nate dunks over spudd
Andrew D. Bernstein/Getty Images/NBAE
Nate Robinson ges a little help from a past dunk champ.

Providing fans with a deja-vu experience, 20 years after 5-7 Spudd Webb defeated defending dunk champion Dominique Wilkins, 5-9 Nate Robinson claimed the very same title. To commemorate Webb's accomplishment as the shortest player to win the contest, the rookie Knickerbocker used the legend as prop to help him defeat his opponents in the 2006 competition. Robinson faced 6-6 Andre Iguodala, 6-9 Hakim Warrick and 6-9 defending champ Josh Smith in the competition. Despite his size, all eyes were focused on Robinson as he pulled Webb onto the court for one of his dunks. With no one knowing what to expect from the diminutive competitor, Nate the Great received the ball from Webb and then leaped over the former champ for an unforgettable jam and perfect 50-point score. Little Nate joined Webb as the only other NBA player under six feet to accomplish the feat. After the event the retired NBA player described the magnitude of what had previously occurred to ESPN as he said, "He (Nate Robinson) doesn't know what he did tonight. He made history. One day he can tell his kids about this."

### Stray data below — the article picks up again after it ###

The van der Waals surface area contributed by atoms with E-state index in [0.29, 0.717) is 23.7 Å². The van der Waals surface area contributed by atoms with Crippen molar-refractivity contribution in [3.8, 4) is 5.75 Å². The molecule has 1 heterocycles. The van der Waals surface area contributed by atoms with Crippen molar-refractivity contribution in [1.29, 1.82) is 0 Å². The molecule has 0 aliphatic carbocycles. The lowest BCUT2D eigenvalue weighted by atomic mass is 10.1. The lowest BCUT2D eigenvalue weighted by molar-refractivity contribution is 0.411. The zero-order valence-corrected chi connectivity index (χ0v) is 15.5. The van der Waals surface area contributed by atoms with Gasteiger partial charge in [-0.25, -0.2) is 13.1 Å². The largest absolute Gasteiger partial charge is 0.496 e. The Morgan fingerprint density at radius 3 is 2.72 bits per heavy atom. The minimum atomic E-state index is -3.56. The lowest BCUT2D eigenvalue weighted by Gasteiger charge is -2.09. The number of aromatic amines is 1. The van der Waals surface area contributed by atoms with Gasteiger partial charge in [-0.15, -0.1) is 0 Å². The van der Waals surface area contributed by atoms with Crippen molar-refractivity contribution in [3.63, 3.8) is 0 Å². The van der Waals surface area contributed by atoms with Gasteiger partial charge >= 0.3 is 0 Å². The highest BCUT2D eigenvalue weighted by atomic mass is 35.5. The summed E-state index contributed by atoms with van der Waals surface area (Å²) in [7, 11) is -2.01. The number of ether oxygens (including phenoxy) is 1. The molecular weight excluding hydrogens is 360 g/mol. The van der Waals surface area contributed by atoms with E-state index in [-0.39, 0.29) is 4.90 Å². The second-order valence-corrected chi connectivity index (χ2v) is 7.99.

- - Lauren Brill, NBA.com

Nate Robinson's 2006 Dunk Contest Highlights | 2006 All-Star Game Highlights | 2006 All-Star All-Access: Sunday

2007 -- Gilbert Arenas jumps off a trampoline to dunk during a timeout

 gilbert's trampoline dunk
Nathaniel S. Butler/Getty Images/NBAE
Gilbert uses "performance-enhancement" during a timeout in 2007.

If you want to hear the story of how Gilbert Arenas made like a halftime entertainer and dunked off a trampoline during a timeout in Vegas, why not go straight to the source, his special edition NBA.com All-Star blog: “We were sitting there in the timeout watching them Elvis guys dunk, and my big mouth, I was like, ‘Man, I can do that better than them.’ And then they missed a couple so I was like, ‘When they finish up, I’m going to go do it.’ … It was great … Between the legs…Yea-ahhh! I used to practice those trampoline dunks back at Golden State. I can flip and everything. But I didn’t want to flip and crack my neck.’” Arenas was able to put his own unique stamp on All-Star weekend despite scoring a forgettable eight points in the actual game. You’ll see somebody else go between the legs in a dunk contest, you’ll see somebody else have a 25-point round in the three-point shootout, you’ll see somebody else score 40 points in the game itself, but you’ll never see anybody else pull off a stunt like Gilbert did.

- - Dave McMenamin, NBA.com

Gilbert Arenas' Trampoline Dunk | Kobe Bryant Wins All-Star MVP | SpinCam Dunk Highlights | Top 10 Plays of the 2007 All-Star Game | All-Access: All-Star Game Wireless